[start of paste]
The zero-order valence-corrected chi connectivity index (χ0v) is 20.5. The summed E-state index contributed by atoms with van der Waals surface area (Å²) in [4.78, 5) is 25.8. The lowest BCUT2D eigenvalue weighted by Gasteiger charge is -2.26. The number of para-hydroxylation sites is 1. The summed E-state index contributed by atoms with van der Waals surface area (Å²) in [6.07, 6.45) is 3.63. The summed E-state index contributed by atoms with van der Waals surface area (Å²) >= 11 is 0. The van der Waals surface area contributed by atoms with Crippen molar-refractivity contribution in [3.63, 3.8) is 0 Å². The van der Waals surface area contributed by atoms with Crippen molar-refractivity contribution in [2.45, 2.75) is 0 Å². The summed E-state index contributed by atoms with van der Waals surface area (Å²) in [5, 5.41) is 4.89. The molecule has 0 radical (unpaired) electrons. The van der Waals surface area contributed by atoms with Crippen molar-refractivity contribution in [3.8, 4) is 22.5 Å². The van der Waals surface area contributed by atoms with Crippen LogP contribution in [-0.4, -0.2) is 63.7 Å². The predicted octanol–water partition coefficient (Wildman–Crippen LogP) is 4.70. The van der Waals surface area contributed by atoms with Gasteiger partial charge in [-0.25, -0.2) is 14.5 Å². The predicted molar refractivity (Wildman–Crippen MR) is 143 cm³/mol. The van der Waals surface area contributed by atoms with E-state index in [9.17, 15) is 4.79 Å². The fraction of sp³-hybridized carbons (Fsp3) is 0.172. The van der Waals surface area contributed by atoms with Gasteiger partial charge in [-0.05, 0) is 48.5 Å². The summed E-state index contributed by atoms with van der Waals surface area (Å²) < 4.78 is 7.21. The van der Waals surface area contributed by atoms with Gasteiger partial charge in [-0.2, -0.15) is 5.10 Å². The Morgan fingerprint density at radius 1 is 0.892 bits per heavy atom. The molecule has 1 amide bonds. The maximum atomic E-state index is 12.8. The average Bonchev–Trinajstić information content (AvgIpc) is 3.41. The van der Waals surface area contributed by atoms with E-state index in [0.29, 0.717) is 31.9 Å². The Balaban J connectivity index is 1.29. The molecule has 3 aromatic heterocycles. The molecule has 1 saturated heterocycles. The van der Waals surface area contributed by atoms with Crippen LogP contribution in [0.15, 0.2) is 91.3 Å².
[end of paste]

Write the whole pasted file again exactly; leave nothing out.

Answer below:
The zero-order valence-corrected chi connectivity index (χ0v) is 20.5. The summed E-state index contributed by atoms with van der Waals surface area (Å²) in [4.78, 5) is 25.8. The lowest BCUT2D eigenvalue weighted by Gasteiger charge is -2.26. The number of para-hydroxylation sites is 1. The summed E-state index contributed by atoms with van der Waals surface area (Å²) in [6.07, 6.45) is 3.63. The summed E-state index contributed by atoms with van der Waals surface area (Å²) >= 11 is 0. The van der Waals surface area contributed by atoms with Crippen molar-refractivity contribution in [3.63, 3.8) is 0 Å². The van der Waals surface area contributed by atoms with Crippen molar-refractivity contribution in [2.45, 2.75) is 0 Å². The summed E-state index contributed by atoms with van der Waals surface area (Å²) in [5, 5.41) is 4.89. The molecule has 0 radical (unpaired) electrons. The van der Waals surface area contributed by atoms with Crippen molar-refractivity contribution in [3.8, 4) is 22.5 Å². The van der Waals surface area contributed by atoms with Crippen LogP contribution in [-0.4, -0.2) is 63.7 Å². The predicted octanol–water partition coefficient (Wildman–Crippen LogP) is 4.70. The van der Waals surface area contributed by atoms with Gasteiger partial charge in [-0.25, -0.2) is 14.5 Å². The predicted molar refractivity (Wildman–Crippen MR) is 143 cm³/mol. The van der Waals surface area contributed by atoms with E-state index in [9.17, 15) is 4.79 Å². The fraction of sp³-hybridized carbons (Fsp3) is 0.172. The van der Waals surface area contributed by atoms with Gasteiger partial charge in [-0.05, 0) is 48.5 Å². The summed E-state index contributed by atoms with van der Waals surface area (Å²) < 4.78 is 7.21. The van der Waals surface area contributed by atoms with Gasteiger partial charge in [-0.2, -0.15) is 5.10 Å². The Morgan fingerprint density at radius 1 is 0.892 bits per heavy atom. The molecule has 1 amide bonds. The maximum atomic E-state index is 12.8. The average Bonchev–Trinajstić information content (AvgIpc) is 3.41. The van der Waals surface area contributed by atoms with E-state index in [0.29, 0.717) is 31.9 Å². The Balaban J connectivity index is 1.29. The molecule has 3 aromatic heterocycles. The molecule has 1 saturated heterocycles. The van der Waals surface area contributed by atoms with Crippen LogP contribution in [0.15, 0.2) is 91.3 Å².